Upfront

Maternal depression is a familiar plight around the globe — but its impact may be particularly acute in low-income nations. An analysis by epidemiologist Pamela Surkan, PhD, ScD, of Johns Hopkins Bloomberg School of Public Health, and psychologist Maureen Black, PhD, of the University of Maryland School of Medicine, and colleagues showed that maternal depression in developing countries was linked to growth problems in children (Bulletin of the World Health Organization, 2011).

The World Health Organization estimates the incidence of depressive symptoms among women in developing countries at anywhere from 15 percent to 57 percent — figures thought to be notably higher, Black says, than incidence of depressive mood in the United States. Childhood growth problems are also common in those countries, and several studies have found a link between growth and maternal depression.

To further investigate the connection, the researchers conducted a meta-analysis of 17 recent studies. They found that mothers with depressive symptoms were 40 percent more likely to have underweight or height-stunted children than mothers who were not depressed. Stunting under age 2 is important, Black says, because it's an indicator of chronic nutrition problems.

The concern extends beyond mere height. Children who are undernourished are at greater risk of low educational performance, reduced economic productivity and poorer health in adulthood.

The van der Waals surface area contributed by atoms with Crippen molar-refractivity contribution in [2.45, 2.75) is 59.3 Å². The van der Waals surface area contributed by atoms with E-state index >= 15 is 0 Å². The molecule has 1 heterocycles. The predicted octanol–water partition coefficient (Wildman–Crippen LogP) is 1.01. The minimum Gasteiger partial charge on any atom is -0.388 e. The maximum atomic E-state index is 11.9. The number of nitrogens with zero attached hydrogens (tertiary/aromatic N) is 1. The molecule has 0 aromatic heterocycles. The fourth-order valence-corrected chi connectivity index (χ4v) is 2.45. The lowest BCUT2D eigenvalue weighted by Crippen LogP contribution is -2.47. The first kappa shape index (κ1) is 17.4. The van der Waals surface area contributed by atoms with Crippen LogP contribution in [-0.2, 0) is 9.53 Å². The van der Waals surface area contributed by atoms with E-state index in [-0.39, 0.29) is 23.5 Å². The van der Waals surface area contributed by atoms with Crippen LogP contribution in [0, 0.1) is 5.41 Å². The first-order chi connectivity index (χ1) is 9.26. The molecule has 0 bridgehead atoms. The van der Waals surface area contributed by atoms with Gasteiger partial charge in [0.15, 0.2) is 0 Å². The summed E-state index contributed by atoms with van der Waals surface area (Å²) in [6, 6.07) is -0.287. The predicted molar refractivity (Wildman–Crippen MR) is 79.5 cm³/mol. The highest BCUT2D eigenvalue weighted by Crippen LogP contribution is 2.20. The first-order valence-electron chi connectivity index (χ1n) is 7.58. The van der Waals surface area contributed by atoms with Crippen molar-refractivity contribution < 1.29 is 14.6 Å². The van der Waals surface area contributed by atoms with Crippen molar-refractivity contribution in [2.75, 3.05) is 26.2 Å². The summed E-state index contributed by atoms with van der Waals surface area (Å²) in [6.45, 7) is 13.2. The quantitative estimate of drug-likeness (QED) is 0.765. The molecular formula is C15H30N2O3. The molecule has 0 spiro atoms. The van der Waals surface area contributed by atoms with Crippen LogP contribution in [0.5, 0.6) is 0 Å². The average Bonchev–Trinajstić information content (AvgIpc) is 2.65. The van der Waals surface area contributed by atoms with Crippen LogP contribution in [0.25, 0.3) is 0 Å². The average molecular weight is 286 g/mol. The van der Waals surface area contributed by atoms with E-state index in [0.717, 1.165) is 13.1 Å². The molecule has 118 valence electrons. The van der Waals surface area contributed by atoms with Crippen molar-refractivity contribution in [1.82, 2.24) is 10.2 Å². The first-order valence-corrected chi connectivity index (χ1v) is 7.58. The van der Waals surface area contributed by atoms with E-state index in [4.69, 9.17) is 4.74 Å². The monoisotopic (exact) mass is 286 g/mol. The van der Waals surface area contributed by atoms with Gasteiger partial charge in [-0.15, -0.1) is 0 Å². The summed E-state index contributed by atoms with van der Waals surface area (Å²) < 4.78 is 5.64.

Importantly, Black says, most of the studies she included in the analysis looked at depressive symptoms and depressive mood, not just clinically diagnosed depression. Since depressive symptoms are much more common than full-blown major depression, the ramifications for children's well-being could be far-reaching.

Most of the studies did not investigate the mechanism that underlies the connection between maternal depression and childhood stunting. The few that did suggested that depressive symptoms might negatively affect a mother's caregiving ability. "Mothers who are depressed are less responsive to their children and may have less energy to follow through with their children, so caregiving suffers," Black says.

Still, other mechanisms may be implicated as well. Depressed women may be less likely to breastfeed, for instance. And depression often goes hand-in-hand with factors such as poor family support and financial stress, both of which can undermine the health of a child. "It's likely that there's more than one mechanism," Black says.

More research is needed to flesh out the details, says Surkan. But in the meantime, she adds, there are plenty of other reasons to address maternal depression. "Even if confirmatory research still needs to be done, I don't think it would be too soon to say that we should do something about maternal depressive symptoms, both for the mothers and the children."

The authors report that some low-cost approaches, including social support, group therapy and home visits by lay community workers, have been shown to ease depressive symptoms among women in developing nations. But establishing affordable, effective interventions will require a multidisciplinary approach that draws on psychologists, nutritionists and public health experts, Black says. "This is an illustration of how psychology can work with broad health issues," she says.

—K. Weir